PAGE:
Wednesday, 16 August 2017

Tonsillectomy on the Kitchen Table?

This year's third annual tour of local family landmarks (first year blog post here) included a stop at the former farm home pictured above of my great uncle and aunt, Bill and Mary Milne near Virden in the Boss Hill district.  During the drive, my Aunt Marjorie added a memory of hers about this house that I just had to look into further!

She said her older brother Keith Kinnaird and cousin Jeff Milne had their tonsils removed on the kitchen table of this house by Dr. George Clingan (1868-1944) in the mid 30's!  Clingan had many experiences over his life including M.L.A., mayor of Virden, commander in WW1, and president of the Manitoba Medical Association.  I suppose I shouldn't doubt his methods.   His wife Ida wrote The Virden Story in 1957.

Tonsil and adenoid removal is so rarely done now, but was very routine at one time as were housecalls for medical matters.  The availability of antibiotics and change in medical opinions on the usefulness of tonsils and adenoids has resulted in fewer removals.

A similar memory is retold on this 2009 blog written by Robert Keith Smith who lived near Oak Lake.  At this link  almost at the bottom of the page, you can read about his experience with his tonsillectomy at home.

Just to prove anything that you want to learn about is on Youtube, the brave among you can watch this silent film of the procedure developed by Mr. George Waugh from London in the 1930's.  I have not it watched it myself, by the way.  Some things you just can't unsee after all!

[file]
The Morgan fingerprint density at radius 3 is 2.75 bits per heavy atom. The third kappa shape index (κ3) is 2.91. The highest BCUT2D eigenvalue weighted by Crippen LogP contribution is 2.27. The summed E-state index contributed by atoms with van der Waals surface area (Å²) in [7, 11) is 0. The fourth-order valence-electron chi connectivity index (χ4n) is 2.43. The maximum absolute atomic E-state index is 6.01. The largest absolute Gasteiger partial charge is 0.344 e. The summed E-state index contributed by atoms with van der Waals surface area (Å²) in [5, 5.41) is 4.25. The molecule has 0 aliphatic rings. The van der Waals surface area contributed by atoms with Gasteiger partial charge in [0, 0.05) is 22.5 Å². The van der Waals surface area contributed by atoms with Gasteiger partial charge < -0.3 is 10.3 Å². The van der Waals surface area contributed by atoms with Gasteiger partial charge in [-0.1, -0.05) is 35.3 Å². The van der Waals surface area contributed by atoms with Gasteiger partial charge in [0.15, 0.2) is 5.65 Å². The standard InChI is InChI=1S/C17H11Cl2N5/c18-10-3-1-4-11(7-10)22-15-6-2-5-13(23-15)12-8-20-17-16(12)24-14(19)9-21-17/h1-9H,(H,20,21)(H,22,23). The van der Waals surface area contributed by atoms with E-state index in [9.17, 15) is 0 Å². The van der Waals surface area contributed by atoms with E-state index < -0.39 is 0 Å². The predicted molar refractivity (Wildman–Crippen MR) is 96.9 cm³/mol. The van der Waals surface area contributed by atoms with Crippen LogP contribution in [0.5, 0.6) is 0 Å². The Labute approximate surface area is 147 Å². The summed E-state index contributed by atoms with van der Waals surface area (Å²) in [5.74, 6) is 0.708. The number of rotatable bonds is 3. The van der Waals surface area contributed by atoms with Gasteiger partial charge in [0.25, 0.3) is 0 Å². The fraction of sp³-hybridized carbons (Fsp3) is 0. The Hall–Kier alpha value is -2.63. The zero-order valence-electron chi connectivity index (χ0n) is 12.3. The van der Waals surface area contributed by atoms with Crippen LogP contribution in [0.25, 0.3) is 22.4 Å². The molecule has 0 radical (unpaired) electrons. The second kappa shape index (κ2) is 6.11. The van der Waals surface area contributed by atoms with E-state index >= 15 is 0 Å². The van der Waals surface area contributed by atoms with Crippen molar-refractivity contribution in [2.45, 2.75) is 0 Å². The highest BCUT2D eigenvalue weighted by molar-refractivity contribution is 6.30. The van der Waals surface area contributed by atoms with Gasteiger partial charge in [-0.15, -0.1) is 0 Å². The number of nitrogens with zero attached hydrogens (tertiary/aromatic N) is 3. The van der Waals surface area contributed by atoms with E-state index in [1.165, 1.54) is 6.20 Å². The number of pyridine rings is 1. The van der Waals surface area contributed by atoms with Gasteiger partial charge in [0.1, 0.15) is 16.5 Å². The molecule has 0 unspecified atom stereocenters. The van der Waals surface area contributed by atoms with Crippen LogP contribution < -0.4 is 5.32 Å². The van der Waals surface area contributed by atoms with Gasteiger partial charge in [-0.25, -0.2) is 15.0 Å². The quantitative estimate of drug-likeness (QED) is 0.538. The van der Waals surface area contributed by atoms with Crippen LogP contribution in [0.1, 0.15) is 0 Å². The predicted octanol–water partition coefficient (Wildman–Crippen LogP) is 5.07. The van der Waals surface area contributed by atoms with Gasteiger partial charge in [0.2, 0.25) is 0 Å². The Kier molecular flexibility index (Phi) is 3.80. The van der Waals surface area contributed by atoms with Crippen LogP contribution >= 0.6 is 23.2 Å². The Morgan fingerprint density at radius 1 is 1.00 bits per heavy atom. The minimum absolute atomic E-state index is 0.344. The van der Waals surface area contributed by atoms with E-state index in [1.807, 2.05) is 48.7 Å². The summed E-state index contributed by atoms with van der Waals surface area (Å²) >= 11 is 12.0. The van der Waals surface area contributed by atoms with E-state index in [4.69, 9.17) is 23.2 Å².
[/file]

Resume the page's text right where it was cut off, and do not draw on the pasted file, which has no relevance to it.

Thinking about that day, it's one of those moments that makes me think of this phrase:

Saturday, 24 June 2017

The Sinclair House

The recent photo above, taken by Richard Turenne and posted on the Abandoned Manitoba site on Facebook, brought back many fond memories for the Sinclair nieces and nephews including me!  What a mansion I thought it was and by any standards, it was a magnificent home for the James and Elizabeth Sinclair family.  It was built in 1912 and the picture below may have been from the 20's.

One tall brick chimney let smoke rise from the cookstove and the other from the fireplace in the parlour. A verandah wrapped around the south and east side of the two and a half story home for the family of 8 children.

The east side of the verndah was made into an enclosed porch by Harry Clyne after the above photo was taken and I remember John Paul (Scotty) and Harry sitting in here smoking their pipes when I would come for a visit.  Inside the kitchen to the right was a washstand with a hand pump for cistern water and straight ahead was the "back stairs" to the second floor.  A huge kitchen table, cupboards, counter, an electric and a wood stove, fridge and the cellar door filled the kitchen.  There was no running water in the house but drinking water was brought from a well near the barn at the outhouse to the north served them for all those years.

A doorway led into the dining room and that followed into the parlor, with the fireplace.  Beyond that was one bedroom on the main floor and the wide main stairs led up to six more bedrooms. A small balcony was outside the door at the south end of the second floor but it's now gone.

Another narrower staircase with an oak banister went up to the half story attic on the top floor with two dormer windows for light.  The attic level was likely used for sleeping quarters at one time, perhaps for hired men at harvest time. My dad recalls a hatch from the attic to get to the widow's walk on the top the house and Uncle Bill would go up there to put up Christmas lights.  The view of the Oak River to the south must have been spectacular!